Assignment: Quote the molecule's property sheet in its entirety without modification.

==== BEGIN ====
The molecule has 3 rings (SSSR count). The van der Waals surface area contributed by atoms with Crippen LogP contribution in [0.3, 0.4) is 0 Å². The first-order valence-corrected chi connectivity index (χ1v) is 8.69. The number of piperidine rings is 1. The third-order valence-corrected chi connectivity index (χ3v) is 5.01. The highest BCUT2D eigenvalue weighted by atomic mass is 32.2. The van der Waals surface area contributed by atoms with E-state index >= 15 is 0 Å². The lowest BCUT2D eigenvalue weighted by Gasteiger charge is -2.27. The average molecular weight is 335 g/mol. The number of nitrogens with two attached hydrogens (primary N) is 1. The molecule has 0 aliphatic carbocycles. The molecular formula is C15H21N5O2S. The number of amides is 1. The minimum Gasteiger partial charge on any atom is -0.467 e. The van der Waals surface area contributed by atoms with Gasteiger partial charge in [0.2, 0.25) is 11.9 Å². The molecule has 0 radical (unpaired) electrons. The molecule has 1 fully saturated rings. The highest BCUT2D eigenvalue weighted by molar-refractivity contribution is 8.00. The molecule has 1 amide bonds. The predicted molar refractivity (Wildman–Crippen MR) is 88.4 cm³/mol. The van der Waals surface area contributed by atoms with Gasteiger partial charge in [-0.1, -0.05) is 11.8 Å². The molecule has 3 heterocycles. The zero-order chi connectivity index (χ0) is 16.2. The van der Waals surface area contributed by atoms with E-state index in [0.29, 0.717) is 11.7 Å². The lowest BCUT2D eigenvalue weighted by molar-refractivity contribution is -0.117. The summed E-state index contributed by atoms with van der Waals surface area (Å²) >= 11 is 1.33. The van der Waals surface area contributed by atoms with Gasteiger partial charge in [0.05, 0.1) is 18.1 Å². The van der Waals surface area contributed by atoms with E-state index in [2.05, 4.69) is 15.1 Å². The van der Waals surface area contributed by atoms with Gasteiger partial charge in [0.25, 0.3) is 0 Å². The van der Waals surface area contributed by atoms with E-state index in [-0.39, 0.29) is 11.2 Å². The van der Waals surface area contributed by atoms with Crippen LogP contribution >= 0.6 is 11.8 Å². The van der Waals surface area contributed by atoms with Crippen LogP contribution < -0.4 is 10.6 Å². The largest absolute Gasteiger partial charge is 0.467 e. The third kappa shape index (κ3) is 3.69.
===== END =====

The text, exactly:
The molecule has 3 rings (SSSR count). The van der Waals surface area contributed by atoms with Crippen LogP contribution in [0.3, 0.4) is 0 Å². The first-order valence-corrected chi connectivity index (χ1v) is 8.69. The number of piperidine rings is 1. The third-order valence-corrected chi connectivity index (χ3v) is 5.01. The highest BCUT2D eigenvalue weighted by atomic mass is 32.2. The van der Waals surface area contributed by atoms with E-state index >= 15 is 0 Å². The lowest BCUT2D eigenvalue weighted by Gasteiger charge is -2.27. The average molecular weight is 335 g/mol. The number of nitrogens with two attached hydrogens (primary N) is 1. The molecule has 0 aliphatic carbocycles. The molecular formula is C15H21N5O2S. The number of amides is 1. The minimum Gasteiger partial charge on any atom is -0.467 e. The van der Waals surface area contributed by atoms with Gasteiger partial charge in [0.2, 0.25) is 11.9 Å². The molecule has 0 radical (unpaired) electrons. The molecule has 1 fully saturated rings. The highest BCUT2D eigenvalue weighted by molar-refractivity contribution is 8.00. The molecule has 1 amide bonds. The predicted molar refractivity (Wildman–Crippen MR) is 88.4 cm³/mol. The van der Waals surface area contributed by atoms with Gasteiger partial charge in [-0.1, -0.05) is 11.8 Å². The molecule has 3 heterocycles. The zero-order chi connectivity index (χ0) is 16.2. The van der Waals surface area contributed by atoms with E-state index in [0.29, 0.717) is 11.7 Å². The lowest BCUT2D eigenvalue weighted by molar-refractivity contribution is -0.117. The summed E-state index contributed by atoms with van der Waals surface area (Å²) >= 11 is 1.33. The van der Waals surface area contributed by atoms with Gasteiger partial charge in [0.05, 0.1) is 18.1 Å². The van der Waals surface area contributed by atoms with E-state index in [2.05, 4.69) is 15.1 Å². The van der Waals surface area contributed by atoms with Gasteiger partial charge in [0.25, 0.3) is 0 Å². The van der Waals surface area contributed by atoms with E-state index in [-0.39, 0.29) is 11.2 Å². The van der Waals surface area contributed by atoms with Crippen LogP contribution >= 0.6 is 11.8 Å². The van der Waals surface area contributed by atoms with Crippen LogP contribution < -0.4 is 10.6 Å². The largest absolute Gasteiger partial charge is 0.467 e. The third kappa shape index (κ3) is 3.69.